It is the one under which the premium is returned if the option is not exercised. The premium is set at a high enough level that the interested earned on it is sufficient to pay the true option cost.
This is the most common option used by corporations bidding for contracts overseas.
It gives the buyer the right to “look back” over the period of option and deal at the best possible rate during the period. The premium in such option is considerably high.
It expires prematurely if the exchange rate falls below a certain level.
It expires prematurely if rates ever exceed a specified level.
Inside trading range option:
It expires prematurely if rates ever move outside a specified range.
Outside trade range option:
It expires valueless unless rates have been on both sides of a specified range.
To summarize, the three main methods for protection against the risk of exchange rate fluctuations are forwards, futures and options.
The customer benefits of traded options:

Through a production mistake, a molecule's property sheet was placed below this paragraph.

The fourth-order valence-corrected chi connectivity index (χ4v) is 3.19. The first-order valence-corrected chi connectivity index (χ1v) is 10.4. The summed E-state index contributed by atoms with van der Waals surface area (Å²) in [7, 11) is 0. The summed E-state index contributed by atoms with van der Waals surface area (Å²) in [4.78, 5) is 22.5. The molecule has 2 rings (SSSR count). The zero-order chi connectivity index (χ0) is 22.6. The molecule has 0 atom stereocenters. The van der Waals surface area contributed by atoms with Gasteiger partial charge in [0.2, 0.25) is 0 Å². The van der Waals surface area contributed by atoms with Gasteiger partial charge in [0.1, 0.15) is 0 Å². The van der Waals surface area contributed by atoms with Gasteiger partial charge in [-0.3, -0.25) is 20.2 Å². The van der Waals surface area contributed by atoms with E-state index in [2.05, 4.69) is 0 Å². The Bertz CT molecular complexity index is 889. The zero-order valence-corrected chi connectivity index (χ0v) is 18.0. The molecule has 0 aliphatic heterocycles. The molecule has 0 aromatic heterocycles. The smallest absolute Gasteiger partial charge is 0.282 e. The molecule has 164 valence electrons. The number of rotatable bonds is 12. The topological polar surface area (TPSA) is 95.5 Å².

- The purchaser can choose the strike price.one of the factors which influences the option premium is how far the strike price differs from the relevant forward rate.
- The currency option provides for more flexibility then forward contract or other methods of covering exchange risk.
- The purchaser can take advantage if spot rates move in his favor, by simply abandoning the option.
- If the underlying commercial deal falls through, the purchaser will be able to sell the option back to the bank, provided the option has an intrinsic value.
Customer benefits of OTC option:
As opposed to exchange traded option
- OTC options are tailor made, whereas exchange traded options are standardized and may not match the customer’s requirements.
- OTC options involves less administration on the part of the purchaser. With exchange traded options it is necessary to deal via authorized brokers.